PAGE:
Being able to read opponents also makes your feints more effective. You want to feint attacks you know your opponent will react to. For example, if you’re boxing someone known to be scared of right hooks, feint right hooks a lot.
It should be noted that a fighter not responding to your feints isn’t always a bad thing. In some cases, you can use it to your advantage. For example, you can fire a hard shot at them while they’re expecting a feint.
Feints are most effective when your opponents commit more than you do. The more your opponent reacts to it, the more opportunities you have to take advantage of.
Some of the most significant advantages of using feints in boxing include:
- Feints open up your opponent to your attacks
- Feints can help you defeat physically or technically superior opponents
- Feints can give you the psychological edge during your fights as it leaves your opponents confused about what to do next
Ten Feints To Add To Your Boxing Game
Now that we’ve over how feints work and their benefits, let’s take a look at some of the most effective feints boxers use:
1) Jab To The Head Followed By A Jab To The Body
Here’s one of the more advanced combinations used in boxing. It seems simple, but timing the jab to follow through with the same hand requires lots of practice before it feels natural. Still, it’s an effective technique once you get it down. The jab to the head opens up the defense in their body to your jab. If the jab lands, there’s an excellent chance a hook will as well.
2) Jab Feint Followed By A Hard Cross
Feinting a jab can lead to an opponent extending their hands toward you to parry it. That often leaves the left side of their face open to a cross.
3) Jab At The Side Of The Head Followed By A Cross
If the jab feint followed by a cross doesn’t work for you, try throwing your jab at the air on the side of their head, forcing them to move their guard towards it and leaving the other half of their face open to a cross.
4) Cross Feint Followed By A Jab
Faking a cross often leaves your opponents open to your jab. This feint works best if you’ve already cracked your opponent a few times with your jab. Feint the cross to get them to block it, then fire off a jab at the opening created.
5) Air Punch To The Side Of The Head Followed By A Hook To The Body
Here’s a crafty feint that leaves your opponent’s body exposed when done correctly. The technique involves punching the air on the side of your opponent’s head to get them to block it and following up with a hook to the body. The easiest way to execute this move is by throwing an air jab and following up with a rear hook to the body.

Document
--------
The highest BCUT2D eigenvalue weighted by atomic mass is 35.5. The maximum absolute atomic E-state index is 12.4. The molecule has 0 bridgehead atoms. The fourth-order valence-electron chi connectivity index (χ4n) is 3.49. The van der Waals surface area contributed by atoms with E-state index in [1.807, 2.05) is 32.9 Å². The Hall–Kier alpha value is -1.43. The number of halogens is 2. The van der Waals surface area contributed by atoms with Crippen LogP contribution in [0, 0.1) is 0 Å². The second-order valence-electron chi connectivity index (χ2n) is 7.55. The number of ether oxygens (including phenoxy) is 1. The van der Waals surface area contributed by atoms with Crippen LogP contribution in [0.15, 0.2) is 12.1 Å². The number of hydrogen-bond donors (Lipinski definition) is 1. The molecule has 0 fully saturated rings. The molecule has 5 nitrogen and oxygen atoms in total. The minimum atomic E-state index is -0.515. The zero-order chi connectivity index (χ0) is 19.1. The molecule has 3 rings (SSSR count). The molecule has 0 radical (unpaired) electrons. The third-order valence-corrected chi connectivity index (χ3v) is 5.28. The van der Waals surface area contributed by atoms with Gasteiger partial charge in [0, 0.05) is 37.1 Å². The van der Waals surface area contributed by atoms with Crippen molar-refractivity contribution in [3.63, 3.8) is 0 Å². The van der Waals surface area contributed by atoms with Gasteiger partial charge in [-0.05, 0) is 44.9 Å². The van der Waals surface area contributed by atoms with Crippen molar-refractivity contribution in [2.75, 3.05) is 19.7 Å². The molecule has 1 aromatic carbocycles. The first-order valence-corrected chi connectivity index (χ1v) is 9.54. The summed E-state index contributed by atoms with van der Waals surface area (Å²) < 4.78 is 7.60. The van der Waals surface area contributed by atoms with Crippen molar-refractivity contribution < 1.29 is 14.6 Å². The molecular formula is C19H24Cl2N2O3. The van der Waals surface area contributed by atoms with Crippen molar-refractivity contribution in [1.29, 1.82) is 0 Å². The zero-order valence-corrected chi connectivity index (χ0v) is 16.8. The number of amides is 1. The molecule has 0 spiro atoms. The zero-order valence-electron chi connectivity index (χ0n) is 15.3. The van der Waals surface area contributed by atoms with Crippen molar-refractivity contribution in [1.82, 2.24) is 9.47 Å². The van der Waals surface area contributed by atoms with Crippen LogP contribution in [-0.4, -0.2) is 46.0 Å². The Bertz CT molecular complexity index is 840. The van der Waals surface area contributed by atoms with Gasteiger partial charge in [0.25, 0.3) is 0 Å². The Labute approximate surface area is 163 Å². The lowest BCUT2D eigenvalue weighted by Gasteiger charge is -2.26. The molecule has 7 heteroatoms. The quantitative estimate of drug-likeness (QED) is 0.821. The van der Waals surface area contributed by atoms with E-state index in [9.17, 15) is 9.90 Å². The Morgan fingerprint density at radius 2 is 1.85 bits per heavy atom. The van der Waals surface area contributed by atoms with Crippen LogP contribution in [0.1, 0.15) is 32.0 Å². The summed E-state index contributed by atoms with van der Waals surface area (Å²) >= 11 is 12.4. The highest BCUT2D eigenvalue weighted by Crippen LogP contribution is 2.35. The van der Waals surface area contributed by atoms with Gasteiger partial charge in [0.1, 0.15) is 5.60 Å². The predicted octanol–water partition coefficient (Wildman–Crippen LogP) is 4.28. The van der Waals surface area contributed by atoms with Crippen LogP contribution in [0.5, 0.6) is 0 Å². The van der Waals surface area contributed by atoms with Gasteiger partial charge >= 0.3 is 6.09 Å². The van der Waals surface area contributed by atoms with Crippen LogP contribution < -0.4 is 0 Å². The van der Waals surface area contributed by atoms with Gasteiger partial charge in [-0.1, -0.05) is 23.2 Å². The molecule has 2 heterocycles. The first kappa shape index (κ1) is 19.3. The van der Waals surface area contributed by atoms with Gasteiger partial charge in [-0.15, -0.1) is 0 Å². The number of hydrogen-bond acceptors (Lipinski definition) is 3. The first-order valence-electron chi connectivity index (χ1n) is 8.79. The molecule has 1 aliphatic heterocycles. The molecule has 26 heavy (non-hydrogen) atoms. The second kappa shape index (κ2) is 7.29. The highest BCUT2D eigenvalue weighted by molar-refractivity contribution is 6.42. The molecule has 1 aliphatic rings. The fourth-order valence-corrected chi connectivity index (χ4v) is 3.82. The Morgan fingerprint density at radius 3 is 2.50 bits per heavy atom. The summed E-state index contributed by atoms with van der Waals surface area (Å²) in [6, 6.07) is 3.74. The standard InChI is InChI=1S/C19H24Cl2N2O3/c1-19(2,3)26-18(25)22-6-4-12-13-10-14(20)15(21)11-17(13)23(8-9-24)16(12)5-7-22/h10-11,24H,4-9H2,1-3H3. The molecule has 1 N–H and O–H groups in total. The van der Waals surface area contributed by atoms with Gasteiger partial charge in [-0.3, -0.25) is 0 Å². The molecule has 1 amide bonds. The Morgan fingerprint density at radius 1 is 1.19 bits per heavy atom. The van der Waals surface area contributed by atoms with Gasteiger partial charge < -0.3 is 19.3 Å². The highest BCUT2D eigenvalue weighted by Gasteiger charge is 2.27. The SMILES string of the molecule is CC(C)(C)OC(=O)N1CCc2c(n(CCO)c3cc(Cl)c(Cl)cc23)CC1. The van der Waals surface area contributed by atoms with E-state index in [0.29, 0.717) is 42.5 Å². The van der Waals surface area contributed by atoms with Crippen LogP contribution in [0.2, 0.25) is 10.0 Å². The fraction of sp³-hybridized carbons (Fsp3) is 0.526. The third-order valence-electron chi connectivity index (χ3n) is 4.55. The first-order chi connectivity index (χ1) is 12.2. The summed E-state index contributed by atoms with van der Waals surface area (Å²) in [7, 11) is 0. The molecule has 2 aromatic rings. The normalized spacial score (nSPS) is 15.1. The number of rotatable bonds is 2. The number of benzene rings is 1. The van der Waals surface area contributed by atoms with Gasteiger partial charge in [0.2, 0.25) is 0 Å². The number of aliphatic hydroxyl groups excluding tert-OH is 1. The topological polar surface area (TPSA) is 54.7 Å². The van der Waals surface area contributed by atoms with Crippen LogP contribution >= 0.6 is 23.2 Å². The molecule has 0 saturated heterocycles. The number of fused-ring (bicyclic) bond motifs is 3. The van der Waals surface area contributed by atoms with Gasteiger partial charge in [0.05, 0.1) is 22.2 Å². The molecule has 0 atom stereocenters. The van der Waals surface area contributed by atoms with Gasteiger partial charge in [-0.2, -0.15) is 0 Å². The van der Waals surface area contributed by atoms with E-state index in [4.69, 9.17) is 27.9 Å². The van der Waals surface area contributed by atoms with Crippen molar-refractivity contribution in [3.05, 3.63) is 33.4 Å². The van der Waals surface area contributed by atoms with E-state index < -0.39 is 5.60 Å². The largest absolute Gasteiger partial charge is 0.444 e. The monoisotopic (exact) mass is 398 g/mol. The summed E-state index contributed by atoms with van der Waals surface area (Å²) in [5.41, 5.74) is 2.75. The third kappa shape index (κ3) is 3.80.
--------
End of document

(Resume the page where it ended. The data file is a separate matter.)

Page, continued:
6) Jab Feint To The Body Followed By A Cross To The Head
Punches to the body are one of the simplest ways to open up attacks to the head and vice versa. The same applies to feints. This is a tactic you can observe boxers using at all levels. Mike Tyson, in his prime, would bombard opponents with vicious blows to the body that would force any man to drop his guard. He’d then follow up with equally vicious hooks or uppercuts to the head that typically leave opponents unconscious.
The key to using feints to the body to set up headshots is to pay attention to your opponent’s eyes when you throw your feints. If their eyes look distracted for a second while you feint or throw a punch to the body, that’s your cue to fire hard shots to the head. Also, throw your feints toward your opponent’s rear elbow since that’s more likely to get them to overreact.
7) Jab-Cross To The Body, Followed By A Lead Hook To The Head
Here’s another effective combination that involves attacking the body to open up the head. If your feints to the body aren’t working, punch their body to force them to drop their guard before going head hunting. The jab-cross is one of the easiest and safest combinations to throw at the body, so open up your opponent’s head with the combo before firing off a powerful hook at their head.
8) Jab To The Body Followed By A Cross To The Head
The 1-2 combination is one of the first boxers’ learn, and there are no rules against mixing up your targets when executing the combo. This technique is most effective after you’ve already landed a few 1-2 combos on your opponent’s body. Just when your opponent starts to expect that, fire a jab to the body and follow up with a hard cross to the face. They won’t see it coming.
9) Hook Feint To Uppercut
Here’s one feint that Canelo uses often in his recent fights. Canelo starts by feinting a hook, forcing his opponents use the high guard to protect the side of their head while exposing their front. During the hook motion, he then makes a quick switch to land a solid uppercut on his opponents. Your opponents will never see this one coming!
10) Speed Feints
You can also trick your opponent into opening themselves up to your attacks by altering the speed you throw the punches. For example, you throw lighting fast punches with little power behind them to get your opponent to commit to defending against them.
You can also lull opponents to sleep by throwing combinations at half-speed. You can capitalize on that by periodically throwing combinations at full speed. Your opponent expects a slower barrage of punches, so they might not react quickly enough when you throw them full speed.
You can also make your combinations tricker to evade by throwing some punches at half speed while others are thrown at full speed. This makes it virtually impossible for opponents to get your timing down.
You may also like: